The lost head of beloved French king, Henri IV
Severed from its body during the 1793 ransacking of the French kings’ sepulchres at St Denis Basilica, then detained by private owners for over two centuries, Henri IV’s head was finally found and identified. It should also soon be given a proper second burial to rest in peace for eternity – for good this time.
As the world was finding out about Richard III’s remains discovered under a parking lot in Leicester, England, and watching the thrilling scientific investigation carried out to prove their identity, similar research was taking place in France.
It resulted in a documentary broadcast recently on France’s Channel 5 and a newly published book, ‘Henry IV, Mystery of a Headless King’ by Stéphane Gabet and Philippe Charlier, which documents all the details of this epic discovery.
A case worthy of a CSI episode
Indeed, the book, like the documentary, scrupulously examines and recounts the incredible and fascinating stages of the discovery and the identification of Henry IV’s mummified head. In addition, it reads like the most captivating investigation case.
It was all made possible thanks to the teamwork of the most eminent French specialists: historians, biographers, anthropologists, forensic doctors, museum curators, chemists, filmmakers, not to mention the actual descendant of the ‘Good King Henri’, the Prince of Bourbon, Duke of Anjou.
1610-2008: The destiny of a king’s head
After Henry IV was assassinated by François Ravaillac, on rue de la Ferronerie, in the 1st arrondissement of Paris, on 14 May 1610, his body, according to the custom, was embalmed and buried at St Denis Basilica. Then, in 1793, at the height of French Revolution, it was dug up and tossed into a mass grave. When this public grave was reopened in 1817, Henry IV’s head was missing.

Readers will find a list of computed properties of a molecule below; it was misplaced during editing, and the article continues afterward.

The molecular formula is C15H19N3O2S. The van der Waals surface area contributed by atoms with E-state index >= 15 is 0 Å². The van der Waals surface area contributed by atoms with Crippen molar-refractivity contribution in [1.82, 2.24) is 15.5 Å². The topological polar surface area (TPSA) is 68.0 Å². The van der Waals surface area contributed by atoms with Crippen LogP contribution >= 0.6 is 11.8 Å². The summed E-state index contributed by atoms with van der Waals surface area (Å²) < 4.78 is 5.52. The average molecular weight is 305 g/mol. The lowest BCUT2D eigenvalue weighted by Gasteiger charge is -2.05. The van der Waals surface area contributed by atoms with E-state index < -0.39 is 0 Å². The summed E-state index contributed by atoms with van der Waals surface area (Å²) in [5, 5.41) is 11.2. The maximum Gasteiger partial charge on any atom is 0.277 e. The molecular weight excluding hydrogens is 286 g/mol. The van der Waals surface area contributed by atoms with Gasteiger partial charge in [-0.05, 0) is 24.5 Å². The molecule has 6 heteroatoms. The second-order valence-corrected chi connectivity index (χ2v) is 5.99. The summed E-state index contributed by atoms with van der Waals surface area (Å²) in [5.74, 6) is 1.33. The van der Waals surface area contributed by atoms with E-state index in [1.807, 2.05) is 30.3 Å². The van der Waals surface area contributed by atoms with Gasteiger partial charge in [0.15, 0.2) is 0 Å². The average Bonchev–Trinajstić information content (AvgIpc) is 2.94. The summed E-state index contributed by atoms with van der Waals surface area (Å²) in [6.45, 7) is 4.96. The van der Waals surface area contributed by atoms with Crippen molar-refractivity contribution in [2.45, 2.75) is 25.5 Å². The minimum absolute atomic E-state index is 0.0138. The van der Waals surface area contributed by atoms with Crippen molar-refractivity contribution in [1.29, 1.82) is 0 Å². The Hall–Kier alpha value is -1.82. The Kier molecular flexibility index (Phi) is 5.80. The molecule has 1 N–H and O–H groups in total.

In 1919, Joseph-Emile Bourdais, a Montmartre dweller, bought an embalmed head at the Hôtel Drouot auction for three francs, and spent the rest of his life trying, unsuccessfully, to prove it was Henry IV’s. He even wrote an essay about it. In 2008, the same head was found in the closet of tax collector Jacques Bellanger, who had bought it from Bourdais’ sister in 1953.
Stéphane Gabet, co-author of the book and maker of the documentary, said that opening the box in which the head had been preserved, was a “magic moment”.
The scientific investigation
Philippe Charlier, the other author of the book, is also the forensic medical examiner and specialist in osteo-archeology who supervised and conducted all the tests. He first declared that: “The preservation was excellent, with all soft tissue and internal organs well conserved.”
He turned to methods such as radiocarbon dating (it matched Henri’s life span), computed tomography (the head matched up with details from a mold made after the king’s death) and raman spectroscopy (which gave an indication on the method used for embalming the body known as ‘in the style of Italians’).
More recently, a DNA match was made to further confirm the identity of the head. Tissue samples from the head were compared to the DNA of King Louis XVI, whose blood was soaked up with a handkerchief and stored in a gourd to celebrate the French Revolution following his beheading in 1793.
While some historians and scientists still disagree and argue the research was botched, or that in this case, DNA testing cannot be trusted, the quest that lead to identify a five-century-old head is captivating and extremely convincing.
Either narrated or filmed, it is a real whodunit and for my part, I am ready to believe that Henri IV finally got his head back!
What do you think? Have you been following the saga?
1.’Henri IV, L’énigme du roi sans tête‘, by Stéphane Gabet and Philippe Charlier, La Librairie Vuibert, février 2013
2.Philippe Charlier’s blog : Pathographie, 2010
3. Le mystère de la Tête d’Henri IV, on France 5.
1. St. Denis Basilica, by profzucker on Flickr
2. ‘Henri IV, L’enigme du roi sans tete’, by Stephane Gabet and Philippe Charlier – photo taken by Jacqueline Dubois
3. Statue of Henri IV – Pont Neuf, by Jacqueline Dubois
4. Henri IV’s Reconstructed Face, from ‘Le récit de l’enquete’ – photo taken by Jacqueline Dubois